It is no compliment to say about a Christian that he has no enemies, for that is the same as saying he has accomplished nothing. The apostle Paul had many bitter enemies, and they finally got him executed. In fact, almost all of the great heroes of the faith, through all the centuries since Satan gained his victory over Adam and Eve, have had to overcome bitter opposition from that wicked one.

So instead of resenting our enemies, we should thank God for them, for they enable us to become more like our Lord and Savior, Jesus Christ! Only through such experiences can we learn what it means to say, with Paul: “I am crucified with Christ” (Galatians 2:20). Only if we have enemies can we learn to obey Christ’s difficult command to “love your enemies, bless them that curse you, do good to them that hate you, and pray for them which despitefully use you, and persecute you” (Matthew 5:44).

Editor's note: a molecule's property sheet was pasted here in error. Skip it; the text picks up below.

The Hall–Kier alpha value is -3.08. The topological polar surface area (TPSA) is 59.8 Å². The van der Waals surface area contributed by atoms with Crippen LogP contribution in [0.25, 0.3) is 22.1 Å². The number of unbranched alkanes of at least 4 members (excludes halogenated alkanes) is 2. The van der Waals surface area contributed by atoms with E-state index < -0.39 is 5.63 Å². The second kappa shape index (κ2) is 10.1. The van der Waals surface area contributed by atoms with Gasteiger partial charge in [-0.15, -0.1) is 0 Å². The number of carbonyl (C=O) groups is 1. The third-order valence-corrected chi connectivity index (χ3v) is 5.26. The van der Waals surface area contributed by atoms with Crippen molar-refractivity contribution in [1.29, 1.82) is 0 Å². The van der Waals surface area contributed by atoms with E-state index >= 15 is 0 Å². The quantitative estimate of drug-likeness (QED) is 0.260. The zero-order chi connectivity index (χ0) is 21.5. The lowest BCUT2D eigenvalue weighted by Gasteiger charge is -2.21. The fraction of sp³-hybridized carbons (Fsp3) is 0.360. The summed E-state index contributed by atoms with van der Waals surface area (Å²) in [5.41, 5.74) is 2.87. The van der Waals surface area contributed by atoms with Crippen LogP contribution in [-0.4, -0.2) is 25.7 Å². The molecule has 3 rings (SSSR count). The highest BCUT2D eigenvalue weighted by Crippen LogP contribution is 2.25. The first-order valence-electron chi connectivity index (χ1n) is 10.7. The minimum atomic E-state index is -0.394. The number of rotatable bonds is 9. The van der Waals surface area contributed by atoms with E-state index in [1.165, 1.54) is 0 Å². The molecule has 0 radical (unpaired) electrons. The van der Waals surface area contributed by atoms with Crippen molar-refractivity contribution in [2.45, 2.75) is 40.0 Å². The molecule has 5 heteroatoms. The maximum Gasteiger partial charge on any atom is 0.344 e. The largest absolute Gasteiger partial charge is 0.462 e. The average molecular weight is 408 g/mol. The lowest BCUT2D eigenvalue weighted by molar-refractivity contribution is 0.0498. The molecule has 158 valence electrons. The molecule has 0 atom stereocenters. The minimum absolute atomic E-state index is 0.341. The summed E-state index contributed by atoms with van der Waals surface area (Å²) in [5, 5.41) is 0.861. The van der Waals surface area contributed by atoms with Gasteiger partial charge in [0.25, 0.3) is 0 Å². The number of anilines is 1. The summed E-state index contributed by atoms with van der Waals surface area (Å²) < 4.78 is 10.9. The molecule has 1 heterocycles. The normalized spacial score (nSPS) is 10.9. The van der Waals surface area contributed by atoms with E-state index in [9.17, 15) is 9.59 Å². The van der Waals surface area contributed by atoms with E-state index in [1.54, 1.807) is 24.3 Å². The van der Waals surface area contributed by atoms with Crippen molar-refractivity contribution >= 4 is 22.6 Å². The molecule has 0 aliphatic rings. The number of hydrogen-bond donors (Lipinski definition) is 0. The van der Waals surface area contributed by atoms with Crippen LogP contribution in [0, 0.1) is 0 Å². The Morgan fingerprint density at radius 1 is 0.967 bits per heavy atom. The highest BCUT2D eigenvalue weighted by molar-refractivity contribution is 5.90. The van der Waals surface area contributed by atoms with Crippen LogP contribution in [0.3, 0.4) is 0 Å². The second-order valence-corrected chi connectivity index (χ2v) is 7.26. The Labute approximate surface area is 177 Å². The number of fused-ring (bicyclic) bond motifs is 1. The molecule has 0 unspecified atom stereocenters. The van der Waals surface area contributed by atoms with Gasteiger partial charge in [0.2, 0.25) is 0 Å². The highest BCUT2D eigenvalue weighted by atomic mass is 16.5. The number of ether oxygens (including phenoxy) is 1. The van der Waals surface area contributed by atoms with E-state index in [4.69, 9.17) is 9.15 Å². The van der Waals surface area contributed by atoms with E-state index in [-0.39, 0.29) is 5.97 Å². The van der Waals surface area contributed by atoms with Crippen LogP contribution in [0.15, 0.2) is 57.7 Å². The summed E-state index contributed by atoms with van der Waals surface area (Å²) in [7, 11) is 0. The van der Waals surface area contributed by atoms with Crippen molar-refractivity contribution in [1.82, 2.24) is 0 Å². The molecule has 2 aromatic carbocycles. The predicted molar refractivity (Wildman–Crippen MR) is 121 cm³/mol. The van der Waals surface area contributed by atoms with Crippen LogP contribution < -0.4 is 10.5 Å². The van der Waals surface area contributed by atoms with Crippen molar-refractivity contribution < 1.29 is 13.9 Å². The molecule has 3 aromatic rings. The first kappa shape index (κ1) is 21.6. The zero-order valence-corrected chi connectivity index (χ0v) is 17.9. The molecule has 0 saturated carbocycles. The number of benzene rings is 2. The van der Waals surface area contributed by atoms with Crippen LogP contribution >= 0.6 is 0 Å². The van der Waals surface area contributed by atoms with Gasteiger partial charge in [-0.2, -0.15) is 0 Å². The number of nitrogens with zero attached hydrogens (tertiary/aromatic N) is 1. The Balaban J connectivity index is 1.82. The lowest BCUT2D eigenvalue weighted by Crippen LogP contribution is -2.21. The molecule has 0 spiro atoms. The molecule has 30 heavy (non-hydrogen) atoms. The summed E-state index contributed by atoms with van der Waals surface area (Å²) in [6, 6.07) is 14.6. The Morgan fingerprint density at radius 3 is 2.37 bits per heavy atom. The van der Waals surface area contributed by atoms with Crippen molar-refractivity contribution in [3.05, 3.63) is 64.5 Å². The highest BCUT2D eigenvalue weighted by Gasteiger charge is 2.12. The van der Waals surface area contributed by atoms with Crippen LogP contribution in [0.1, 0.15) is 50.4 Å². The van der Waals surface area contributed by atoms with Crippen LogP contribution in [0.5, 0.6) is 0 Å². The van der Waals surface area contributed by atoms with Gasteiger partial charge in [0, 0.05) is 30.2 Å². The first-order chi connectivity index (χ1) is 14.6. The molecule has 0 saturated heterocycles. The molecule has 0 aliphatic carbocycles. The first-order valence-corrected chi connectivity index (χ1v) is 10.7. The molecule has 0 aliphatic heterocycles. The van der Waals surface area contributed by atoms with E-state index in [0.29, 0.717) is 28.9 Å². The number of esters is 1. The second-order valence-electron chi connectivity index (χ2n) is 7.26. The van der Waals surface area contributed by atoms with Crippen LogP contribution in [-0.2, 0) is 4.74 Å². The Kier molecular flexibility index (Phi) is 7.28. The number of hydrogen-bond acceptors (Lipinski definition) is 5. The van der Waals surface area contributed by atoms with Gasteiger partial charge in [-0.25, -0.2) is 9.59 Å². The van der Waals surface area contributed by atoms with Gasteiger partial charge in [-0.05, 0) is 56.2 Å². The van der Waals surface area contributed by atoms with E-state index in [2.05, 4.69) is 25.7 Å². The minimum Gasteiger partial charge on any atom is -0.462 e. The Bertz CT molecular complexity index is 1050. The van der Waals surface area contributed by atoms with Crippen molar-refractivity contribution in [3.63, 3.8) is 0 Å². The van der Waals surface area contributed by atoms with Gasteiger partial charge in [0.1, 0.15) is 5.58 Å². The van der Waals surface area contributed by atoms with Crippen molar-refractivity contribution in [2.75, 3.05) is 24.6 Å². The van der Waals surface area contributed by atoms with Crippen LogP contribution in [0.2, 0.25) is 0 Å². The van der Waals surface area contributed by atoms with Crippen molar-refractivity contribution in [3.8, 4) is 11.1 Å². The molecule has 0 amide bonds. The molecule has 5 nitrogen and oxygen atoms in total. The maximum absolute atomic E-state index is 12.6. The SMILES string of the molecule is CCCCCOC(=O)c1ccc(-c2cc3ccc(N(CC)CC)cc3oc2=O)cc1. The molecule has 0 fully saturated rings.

The Lord Jesus easily could have called on 12 legions of angels to rout His enemies (Matthew 26:53). Instead, He submitted to their vicious insults and cruel tortures, even praying in His agony on the cross, “Father, forgive them; for they know not what they do” (Luke 23:34). The enemies of Christ killed Him, but had they not done so, He would not have died for our sins, and we would be lost eternally. This is a mystery to ponder, and difficult to comprehend, yet, as the Bible promises, “Surely the wrath of man shall praise thee” (Psalm 76:10).

The enmity of men can thus be a channel of divine grace to the believer, for “tribulation worketh patience” (Romans 5:3), and “our light affliction, which is but for a moment, worketh for us a far more exceeding and eternal weight of glory” (2 Corinthians 4:17). HMM